Leland Wilkinson wrote an influential book called The Grammar of Graphics. Wilkinson states that just as language has grammar, so does graphics. And hence just as to express ourselves verbally it helps to have some training in grammar, to express ourselves graphically, it helps to understand the grammar of graphics (see ggplot2 for an R implementation of Grammar of Graphics).
This got me thinking. What is the Grammar of Tables? What follows are my thoughts on the conceptual structure of a table. My aim was to refine a set of concepts which would assist me (and possibly others) to design better tables (particularly for journal articles in psychology). I'm also starting to program customised tables in R, which tends to require greater conceptual clarity than when relying on standard software to produce tables.
Grammar of Tables:
- A table is a matrix made up of rows, columns and cells. A table has a number of rows and a number of columns. Any cell in a table can be referenced by its row and column position where the top-left cell is (1, 1) and the bottom right is (number of rows, number of columns).
- A table section at least in APA style includes a Table Caption (e.g., Table 1), a Table Title (e.g., "Means, Standard Deviations, and Intercorrelations for Predictor Variables"), a Table, and optionally a Note (a note that applies to the whole table), and a Specific Note (i.e., a note that applies a particular part of the table, typically referenced by symbols, such as a, b, and c).
- A Table description is the accompanying text that references the table and discusses the results presented.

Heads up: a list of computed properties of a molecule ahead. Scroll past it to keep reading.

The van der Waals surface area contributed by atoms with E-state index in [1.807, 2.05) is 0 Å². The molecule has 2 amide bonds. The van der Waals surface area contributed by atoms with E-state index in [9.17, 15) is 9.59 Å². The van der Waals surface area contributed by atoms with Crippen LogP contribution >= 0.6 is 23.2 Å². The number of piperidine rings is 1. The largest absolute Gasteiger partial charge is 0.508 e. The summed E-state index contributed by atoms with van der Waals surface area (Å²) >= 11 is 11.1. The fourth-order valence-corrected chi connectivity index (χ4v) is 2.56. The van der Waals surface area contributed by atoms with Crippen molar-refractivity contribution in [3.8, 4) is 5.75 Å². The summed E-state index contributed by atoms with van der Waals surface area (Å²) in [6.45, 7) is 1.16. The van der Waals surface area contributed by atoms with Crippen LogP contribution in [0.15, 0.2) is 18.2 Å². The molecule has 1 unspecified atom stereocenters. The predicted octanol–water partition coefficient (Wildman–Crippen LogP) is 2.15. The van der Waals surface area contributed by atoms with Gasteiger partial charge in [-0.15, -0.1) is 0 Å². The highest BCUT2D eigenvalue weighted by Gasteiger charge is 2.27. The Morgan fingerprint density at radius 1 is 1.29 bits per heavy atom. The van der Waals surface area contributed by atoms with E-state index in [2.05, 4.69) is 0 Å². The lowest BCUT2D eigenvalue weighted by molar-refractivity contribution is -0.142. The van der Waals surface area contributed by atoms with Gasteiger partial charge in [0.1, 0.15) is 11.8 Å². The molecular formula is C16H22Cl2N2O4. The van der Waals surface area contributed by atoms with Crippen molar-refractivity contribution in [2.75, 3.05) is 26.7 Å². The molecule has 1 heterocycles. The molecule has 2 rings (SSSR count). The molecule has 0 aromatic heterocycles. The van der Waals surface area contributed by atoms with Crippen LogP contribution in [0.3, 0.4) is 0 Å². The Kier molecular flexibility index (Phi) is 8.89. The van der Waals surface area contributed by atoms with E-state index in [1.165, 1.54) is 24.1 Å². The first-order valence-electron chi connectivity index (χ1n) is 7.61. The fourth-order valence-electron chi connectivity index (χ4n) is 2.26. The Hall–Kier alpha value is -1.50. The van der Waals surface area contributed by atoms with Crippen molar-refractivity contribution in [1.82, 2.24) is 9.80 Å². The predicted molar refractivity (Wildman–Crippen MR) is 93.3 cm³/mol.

- Cells in a table can be empty cells or content cells. Empty cells contain no content and content cells contain content, such as text or numbers.
- Content cells can contain names or values. Names define rows and columns. Values are the value of the combination of the levels of row and column.
- Rows and columns are divided by factors with levels. One notation for describing a table is similar to experimental ANOVA notation. The notation: (ROW FACTORS) x (COLUMN FACTORS).
- Some examples:
- 2 x 2 : e.g., counts of gender by age group (older versus younger)
- (2 x 2) x 3: gender and condition (treatment versus control) by three statistics (mean, sd, and n)
- Factor types describe the different ways that factors can be divided into levels. These include:
- Variable Set: Each row or column represents a different variable. Examples include correlation matrices and where means are presented on a series of variables.
- Categorical variable: Each row or column represents a different level of a categorical variable.
- Statistics Set: Each row or column represents a different statistic (using statistic in the inclusive sense of the word). For example, mean, sd, n, correlation, beta-coefficient, p-value, t-test value, etc.
- Levels can be:
- Ordered: Levels of a factor are always presented in an order. This can be arbitrary. The order should aid comprehension of the table. if the factor is ordinal, levels will typically be entered from lowest to highest, or highest to lowest. Levels of a row factor can be ordered based on one of the columns.
- Grouped: This can either be explicit or implicit. Explicit grouping can be represented in various ways include lines between groupings, a subheading marking out the grouping, and additional space between groupings. Implicit grouping occurs when the ordering of the levels is implicitly based on the grouping dimension.
- Removed: Levels of a factor can be removed from the table.
- Tables and APA Style: See the Publication Manual of the APA for future discussion on table presentation. Docstyles discusses APA style for tables
- reshape: The reshape for R package has an interesting set of ideas about restructuring data with some relevance to thinking about tables (see here for an article on the package).
NOTE: This is a work in progress, which I will refine over time.